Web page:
Steven M Kleiner, MD
I have a distinct memory from my college days. I lived in a dorm room and periodically I would open up my refrigerator door in search of something to eat. Being a male college student, my eyes often met empty shelves - save some condiments such as salad dressing or ketchup. I would close the refrigerator door and go about my business, maybe to socialize or study. Then, ten minutes later I would open the refrigerator door again in search of something to eat. Predictably, my eyes landed on the same empty shelves. One-half hour later, I would open the refrigerator door yet again - as if eatable matter can spontaneously appear ... again, empty shelves.
I believe this is a real life version of what we do in our minds when we are anxious. We become preoccupied with what are called ruminations --circular, stereotyped worries that do not resolve anything. Yet, these anxious worries repeatedly plague us in loop-like fashion. Like the re-opening of the refrigerator door, we are compelled to re-visit the same thoughts, often without any resolution to our worries.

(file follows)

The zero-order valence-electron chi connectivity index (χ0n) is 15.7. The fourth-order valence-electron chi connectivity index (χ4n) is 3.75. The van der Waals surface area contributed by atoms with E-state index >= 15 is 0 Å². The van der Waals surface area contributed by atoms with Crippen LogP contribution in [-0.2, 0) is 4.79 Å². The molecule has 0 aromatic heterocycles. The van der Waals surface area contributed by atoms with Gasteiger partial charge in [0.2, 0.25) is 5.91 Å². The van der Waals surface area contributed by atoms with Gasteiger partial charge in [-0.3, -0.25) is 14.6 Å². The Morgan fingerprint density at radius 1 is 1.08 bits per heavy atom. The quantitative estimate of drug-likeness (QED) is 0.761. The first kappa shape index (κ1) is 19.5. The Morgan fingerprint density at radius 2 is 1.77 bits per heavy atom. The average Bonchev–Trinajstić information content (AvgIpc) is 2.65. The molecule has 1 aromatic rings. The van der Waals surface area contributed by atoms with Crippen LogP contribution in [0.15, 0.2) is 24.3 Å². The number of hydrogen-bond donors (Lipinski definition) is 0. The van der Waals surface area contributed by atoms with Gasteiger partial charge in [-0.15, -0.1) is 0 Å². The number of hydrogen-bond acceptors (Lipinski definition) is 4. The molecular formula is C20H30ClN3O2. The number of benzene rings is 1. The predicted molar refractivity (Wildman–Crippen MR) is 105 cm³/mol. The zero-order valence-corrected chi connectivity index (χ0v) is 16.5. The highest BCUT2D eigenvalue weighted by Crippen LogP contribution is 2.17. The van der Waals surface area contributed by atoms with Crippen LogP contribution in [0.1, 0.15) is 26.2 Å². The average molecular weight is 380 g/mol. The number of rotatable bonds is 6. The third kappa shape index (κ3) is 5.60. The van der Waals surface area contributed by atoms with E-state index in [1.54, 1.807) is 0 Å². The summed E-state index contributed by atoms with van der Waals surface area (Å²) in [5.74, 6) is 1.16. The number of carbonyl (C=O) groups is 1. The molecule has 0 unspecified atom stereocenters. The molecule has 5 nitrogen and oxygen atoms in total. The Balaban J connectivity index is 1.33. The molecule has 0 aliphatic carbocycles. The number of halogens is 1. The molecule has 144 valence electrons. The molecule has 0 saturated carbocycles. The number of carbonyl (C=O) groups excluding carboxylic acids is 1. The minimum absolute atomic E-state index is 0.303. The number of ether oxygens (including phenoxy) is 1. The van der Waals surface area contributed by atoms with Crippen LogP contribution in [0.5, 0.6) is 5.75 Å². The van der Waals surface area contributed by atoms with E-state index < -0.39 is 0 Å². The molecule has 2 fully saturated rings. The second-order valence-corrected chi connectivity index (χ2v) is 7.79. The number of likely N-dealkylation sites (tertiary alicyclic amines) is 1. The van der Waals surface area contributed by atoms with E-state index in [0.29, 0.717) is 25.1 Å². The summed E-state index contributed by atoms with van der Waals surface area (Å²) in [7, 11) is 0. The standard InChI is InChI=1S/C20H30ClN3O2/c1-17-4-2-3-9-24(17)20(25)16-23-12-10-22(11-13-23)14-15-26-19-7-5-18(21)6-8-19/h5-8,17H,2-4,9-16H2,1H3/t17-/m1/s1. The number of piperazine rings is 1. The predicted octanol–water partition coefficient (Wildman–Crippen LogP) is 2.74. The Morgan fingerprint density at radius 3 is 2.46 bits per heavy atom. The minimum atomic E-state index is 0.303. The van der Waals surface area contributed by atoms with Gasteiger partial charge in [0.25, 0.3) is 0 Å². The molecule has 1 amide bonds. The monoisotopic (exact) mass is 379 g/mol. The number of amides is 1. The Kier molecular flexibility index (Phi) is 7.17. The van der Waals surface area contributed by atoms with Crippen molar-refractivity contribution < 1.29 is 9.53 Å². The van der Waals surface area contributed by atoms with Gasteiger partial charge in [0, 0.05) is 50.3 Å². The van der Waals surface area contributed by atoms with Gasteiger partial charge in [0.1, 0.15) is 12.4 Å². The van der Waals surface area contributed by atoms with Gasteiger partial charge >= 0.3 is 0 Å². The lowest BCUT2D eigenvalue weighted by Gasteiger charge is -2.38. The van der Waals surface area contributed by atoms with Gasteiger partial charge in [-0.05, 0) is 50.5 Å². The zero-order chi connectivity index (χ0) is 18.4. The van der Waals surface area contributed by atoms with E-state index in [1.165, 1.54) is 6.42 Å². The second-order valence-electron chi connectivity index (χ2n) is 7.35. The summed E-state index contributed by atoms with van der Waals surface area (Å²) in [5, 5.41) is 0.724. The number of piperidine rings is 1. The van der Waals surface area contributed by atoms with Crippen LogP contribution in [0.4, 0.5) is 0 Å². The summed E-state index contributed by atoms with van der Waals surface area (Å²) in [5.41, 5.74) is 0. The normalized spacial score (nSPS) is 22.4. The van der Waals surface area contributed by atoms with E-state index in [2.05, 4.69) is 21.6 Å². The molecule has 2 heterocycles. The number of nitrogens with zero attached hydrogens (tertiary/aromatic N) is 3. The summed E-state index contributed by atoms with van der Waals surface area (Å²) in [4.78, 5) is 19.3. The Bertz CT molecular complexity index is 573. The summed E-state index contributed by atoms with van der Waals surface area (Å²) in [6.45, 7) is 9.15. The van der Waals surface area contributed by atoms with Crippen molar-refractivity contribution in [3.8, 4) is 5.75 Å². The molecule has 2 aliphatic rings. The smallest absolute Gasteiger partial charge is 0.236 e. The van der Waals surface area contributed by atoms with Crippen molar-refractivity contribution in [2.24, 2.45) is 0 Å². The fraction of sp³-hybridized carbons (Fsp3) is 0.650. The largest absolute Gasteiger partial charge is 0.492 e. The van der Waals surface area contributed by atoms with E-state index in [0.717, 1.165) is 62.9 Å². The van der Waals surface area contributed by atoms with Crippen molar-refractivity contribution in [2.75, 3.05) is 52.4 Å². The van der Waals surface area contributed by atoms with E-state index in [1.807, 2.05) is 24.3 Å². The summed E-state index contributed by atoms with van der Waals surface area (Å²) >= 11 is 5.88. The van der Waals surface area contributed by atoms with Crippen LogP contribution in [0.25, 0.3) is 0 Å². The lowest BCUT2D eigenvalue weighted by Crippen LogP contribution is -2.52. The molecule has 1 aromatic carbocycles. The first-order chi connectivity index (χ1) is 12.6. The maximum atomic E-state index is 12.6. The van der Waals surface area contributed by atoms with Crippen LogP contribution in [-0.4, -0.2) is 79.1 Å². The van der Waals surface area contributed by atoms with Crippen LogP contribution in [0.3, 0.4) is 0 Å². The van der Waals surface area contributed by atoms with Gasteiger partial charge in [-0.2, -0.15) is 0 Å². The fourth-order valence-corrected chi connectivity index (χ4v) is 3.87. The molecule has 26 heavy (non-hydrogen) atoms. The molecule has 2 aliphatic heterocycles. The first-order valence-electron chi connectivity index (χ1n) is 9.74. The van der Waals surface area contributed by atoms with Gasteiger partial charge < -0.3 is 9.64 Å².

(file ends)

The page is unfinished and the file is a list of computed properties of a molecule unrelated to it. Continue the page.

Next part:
Sometimes we ruminate about singularly stressful things in our lives such as the deteriorating health of a loved one. Other times, we ruminate about issues in the workplace. Often however, what we ruminate about is less important and consistent than the uncertainty and unease that animates our ruminations. We might be feeling generally vulnerable or uncertain and therefore ruminate about a whole host of topics, such as revisiting what we said to a loved one, wondering what our boss thinks of us or revisiting how we presented ourselves to a new colleague.
If our ruminations become debilitating, and we find ourselves either unable to concentrate during the day or experiencing insomnia at night, this may be a sign of an underlying anxiety disorder. Anxiety disorders, such as Generalized Anxiety Disorder (GAD), may have other symptoms as well. Ruminations, however, are often a central part of GAD. Treating your ruminations is part of treating the underlying condition of anxiety that fuels such ruminations.
If you feel you are stuck, constantly opening that internal refrigerator door without resolution, you may be experiencing an Anxiety Disorder. Please consult your doctor or medical provider. Importantly, this can be treated in a variety ways, and your physician can help you decide which choice is best for you.
Published On: March 25, 2008